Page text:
In a country known for its colder temperatures, Canada's major cities have to innovate to create liveable and exciting settings to attract residents, visitors and businesses from abroad. As Canada's largest municipality, Toronto was early in recognizing this, and created PATH. As the largest underground shopping complex not only in the country, but also in the world, PATH has 371,600 square metres of retail space, and a length of over 30 kilometres. It connects over 50 buildings including 1,200 shops and services, eight subways and more. In 1988, Gottschalk+Ash Toronto and Keith Muller+Associates accepted the challenge of creating an overarching brand and signage system for this underground labyrinth. The intuitive wayfinding and strong identity that the team created for PATH changed the entire landscape of the city and enabled Toronto to truly become a "City for All Seasons".
By using different fonts for each letter of the PATH, the identity represents the excitement of the downtown core, while the colours correspond to specific directions and were picked up in a compass rose design used to orient walkers. Every letter in the PATH logo is also contained in a square, the same way each building on the map is inside a square, representing waypoints on a route. On signage, a durable yet beautiful porcelain-finished enamel was chosen to avoid vandalism and damage.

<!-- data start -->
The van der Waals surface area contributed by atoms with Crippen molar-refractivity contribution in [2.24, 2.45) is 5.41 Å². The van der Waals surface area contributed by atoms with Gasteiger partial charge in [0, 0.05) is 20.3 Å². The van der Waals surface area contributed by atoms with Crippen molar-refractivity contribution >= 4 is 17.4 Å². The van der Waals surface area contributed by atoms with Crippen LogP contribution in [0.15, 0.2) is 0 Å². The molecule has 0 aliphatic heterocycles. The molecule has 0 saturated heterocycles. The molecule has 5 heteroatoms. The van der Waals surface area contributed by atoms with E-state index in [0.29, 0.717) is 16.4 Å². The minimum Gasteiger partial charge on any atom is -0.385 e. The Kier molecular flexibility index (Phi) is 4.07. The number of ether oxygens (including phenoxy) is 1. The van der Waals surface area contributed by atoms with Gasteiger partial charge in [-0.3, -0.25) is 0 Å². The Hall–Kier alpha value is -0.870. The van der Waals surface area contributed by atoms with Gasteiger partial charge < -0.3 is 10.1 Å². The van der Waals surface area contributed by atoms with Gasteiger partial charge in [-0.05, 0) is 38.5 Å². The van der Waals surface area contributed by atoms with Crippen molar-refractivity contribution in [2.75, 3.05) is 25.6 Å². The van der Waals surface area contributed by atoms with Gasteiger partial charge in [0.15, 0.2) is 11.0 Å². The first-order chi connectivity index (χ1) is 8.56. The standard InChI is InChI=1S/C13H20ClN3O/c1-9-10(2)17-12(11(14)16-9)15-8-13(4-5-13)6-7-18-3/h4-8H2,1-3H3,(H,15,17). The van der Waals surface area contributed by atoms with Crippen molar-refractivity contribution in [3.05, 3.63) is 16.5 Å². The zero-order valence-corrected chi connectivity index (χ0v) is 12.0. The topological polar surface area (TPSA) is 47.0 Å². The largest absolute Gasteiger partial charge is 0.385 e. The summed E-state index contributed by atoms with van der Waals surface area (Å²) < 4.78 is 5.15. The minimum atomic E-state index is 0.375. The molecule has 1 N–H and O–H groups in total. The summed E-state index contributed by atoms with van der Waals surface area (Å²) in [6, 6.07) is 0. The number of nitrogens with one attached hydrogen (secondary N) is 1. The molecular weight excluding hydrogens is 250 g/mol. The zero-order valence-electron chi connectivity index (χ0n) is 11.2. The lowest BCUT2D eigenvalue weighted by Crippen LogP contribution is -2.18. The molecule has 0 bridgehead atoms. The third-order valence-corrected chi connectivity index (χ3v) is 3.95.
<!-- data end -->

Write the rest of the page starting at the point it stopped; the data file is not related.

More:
The map had to be flexible due to a constantly growing and changing downtown core. Considering how people actually use maps, the design team realized that people usually turn them in the direction they are headed. Instead of giving all large maps in the system the usual north straight-up orientation, the perspective of the maps were shifted according to the direction the user was actually facing. The PATH system is itself a destination for locals and tourists alike; it continues to expand and shape the city's underground landscape.